Despite this negative view, operational risk-taking is required in order to realise business opportunities. Security professionals should make a habit of communicating information security risks to the business in a positive way.

For example, employees may believe that security professionals’ only priority is to stop viruses, in order to prevent widespread infection across the network. In reality, there is also a valid business reason for such activities. Security team members therefore have to go a step further and demonstrate that virus prevention can also increase the availability of resources and the productivity of employees, because they can focus on their work rather than waiting for their laptop to be cleared of malicious software (malware).

Among other concerns, business personnel may care about enabling business opportunities or enhancing brand reputation and trust. In order to find out what their priorities are, security professionals must engage them to collect business drivers, goals and objectives and understand how they can support the business.

A clear link should be preserved between business concerns and countermeasures so that security professionals can demonstrate the value they bring.

Business teams are much more likely to accept this perspective, because doing business means taking risks and exploiting opportunities. Therefore a company’s risk appetite must be determined.

To determine the risk appetite, one should understand that security risk is just one of the many types of risk that a business faces on a day-to-day basis: socio-economic, financial, geopolitical, legal and personnel are just a few examples. Any of these may be a higher priority to the company than security, which security professionals should bear in mind. Based on this prioritisation, a company can define an acceptable level of risk under which to operate.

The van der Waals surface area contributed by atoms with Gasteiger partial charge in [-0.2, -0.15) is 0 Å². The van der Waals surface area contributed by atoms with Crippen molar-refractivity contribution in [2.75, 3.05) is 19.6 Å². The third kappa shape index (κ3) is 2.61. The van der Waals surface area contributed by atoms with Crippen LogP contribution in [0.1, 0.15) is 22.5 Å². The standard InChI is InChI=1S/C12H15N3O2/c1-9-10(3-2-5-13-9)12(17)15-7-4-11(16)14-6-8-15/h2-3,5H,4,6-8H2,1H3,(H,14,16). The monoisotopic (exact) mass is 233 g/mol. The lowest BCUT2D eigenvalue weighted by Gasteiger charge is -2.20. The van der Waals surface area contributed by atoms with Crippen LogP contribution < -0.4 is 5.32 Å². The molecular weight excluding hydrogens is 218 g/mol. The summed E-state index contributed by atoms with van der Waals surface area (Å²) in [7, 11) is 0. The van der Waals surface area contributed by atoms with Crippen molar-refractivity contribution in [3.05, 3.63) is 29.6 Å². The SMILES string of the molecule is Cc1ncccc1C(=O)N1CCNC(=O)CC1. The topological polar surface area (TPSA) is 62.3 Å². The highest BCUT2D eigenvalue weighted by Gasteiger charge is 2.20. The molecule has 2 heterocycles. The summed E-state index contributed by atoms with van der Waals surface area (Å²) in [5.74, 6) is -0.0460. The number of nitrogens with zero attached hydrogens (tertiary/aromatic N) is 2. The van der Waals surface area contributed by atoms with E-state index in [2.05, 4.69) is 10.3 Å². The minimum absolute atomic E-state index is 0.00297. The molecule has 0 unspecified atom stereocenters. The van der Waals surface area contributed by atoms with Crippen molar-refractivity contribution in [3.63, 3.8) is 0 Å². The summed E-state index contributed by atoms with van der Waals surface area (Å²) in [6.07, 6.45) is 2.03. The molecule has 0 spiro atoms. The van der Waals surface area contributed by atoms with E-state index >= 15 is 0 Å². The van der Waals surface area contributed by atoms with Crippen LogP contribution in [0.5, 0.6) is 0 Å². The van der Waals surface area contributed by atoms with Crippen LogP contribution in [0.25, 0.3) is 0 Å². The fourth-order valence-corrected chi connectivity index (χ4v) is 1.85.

It is perfectly normal to accept the risk that falls below this threshold.

Treating information security risks as another facet of the business can yield great results. For example, SWOT and PEST analyses can be performed to broaden the view of risk.

SWOT stands for Strengths, Weaknesses, Opportunities and Threats. It is a simple technique, which involves listing external and internal factors that are helpful and harmful for an organisation.

Figure 3: SWOT analysis

When performing this analysis in a security context, one should consider using the strengths both to exploit opportunities and to confront threats.

For example, a business partner would be reassured in the safety of doing business with a company if said company had implemented adequate security measures, which also mitigate the risk of cyber attacks. Effective security can therefore lead to the additional benefit of increasing trust and, as a result, sales.

One should also consider mitigating weaknesses that might be exploited by threats. For instance, adopting a vulnerability management programme ensures that the latest updates are applied to a company’s software, by addressing known flaws.

Similarly, security professionals should also search for ways of strengthening weaknesses that might hinder the exploration of opportunities.

For example, an e-commence provider which has developed their own internal cloud solution may wish to grow their business by marketing such a product to external customers. However, vulnerabilities present in the solution might negatively impact their reputation if compromised. Therefore, investing in patching these flaws would enable the business to expand.

In order to focus on the broader external factors, security professionals can also utilise the PEST analysis. It takes Political, Economic, Social and Technological factors into consideration. Here is an example:

Figure 4: PEST analysis

There are variations of this tool which include other factors, such as legal or environmental. Performing this analysis enables security professionals to see the bigger picture of enterprise-wide risks. This, in turn, encourages early identification of potential risk treatment options, like countermeasures, in a proactive manner.